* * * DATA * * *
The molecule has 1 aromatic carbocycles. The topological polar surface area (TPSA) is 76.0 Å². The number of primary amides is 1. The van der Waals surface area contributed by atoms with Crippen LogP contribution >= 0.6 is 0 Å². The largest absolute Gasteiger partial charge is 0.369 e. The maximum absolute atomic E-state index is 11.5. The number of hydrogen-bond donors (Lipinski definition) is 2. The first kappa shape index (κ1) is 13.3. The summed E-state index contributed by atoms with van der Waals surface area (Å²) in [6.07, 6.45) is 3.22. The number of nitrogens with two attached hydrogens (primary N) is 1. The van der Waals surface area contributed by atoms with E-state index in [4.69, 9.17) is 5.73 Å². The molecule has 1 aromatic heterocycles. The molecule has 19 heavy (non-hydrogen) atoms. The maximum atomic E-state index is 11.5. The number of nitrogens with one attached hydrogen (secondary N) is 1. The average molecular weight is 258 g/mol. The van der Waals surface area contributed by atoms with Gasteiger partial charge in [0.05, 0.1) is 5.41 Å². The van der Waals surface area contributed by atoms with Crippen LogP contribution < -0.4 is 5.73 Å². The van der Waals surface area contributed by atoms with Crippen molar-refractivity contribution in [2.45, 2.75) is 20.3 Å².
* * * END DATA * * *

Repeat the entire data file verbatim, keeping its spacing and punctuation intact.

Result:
The molecule has 1 aromatic carbocycles. The topological polar surface area (TPSA) is 76.0 Å². The number of primary amides is 1. The van der Waals surface area contributed by atoms with Crippen LogP contribution >= 0.6 is 0 Å². The largest absolute Gasteiger partial charge is 0.369 e. The maximum absolute atomic E-state index is 11.5. The number of hydrogen-bond donors (Lipinski definition) is 2. The first kappa shape index (κ1) is 13.3. The summed E-state index contributed by atoms with van der Waals surface area (Å²) in [6.07, 6.45) is 3.22. The number of nitrogens with two attached hydrogens (primary N) is 1. The van der Waals surface area contributed by atoms with E-state index in [4.69, 9.17) is 5.73 Å². The molecule has 1 aromatic heterocycles. The molecule has 19 heavy (non-hydrogen) atoms. The maximum atomic E-state index is 11.5. The number of nitrogens with one attached hydrogen (secondary N) is 1. The average molecular weight is 258 g/mol. The van der Waals surface area contributed by atoms with Gasteiger partial charge in [0.05, 0.1) is 5.41 Å². The van der Waals surface area contributed by atoms with Crippen LogP contribution < -0.4 is 5.73 Å². The van der Waals surface area contributed by atoms with Crippen molar-refractivity contribution in [2.45, 2.75) is 20.3 Å².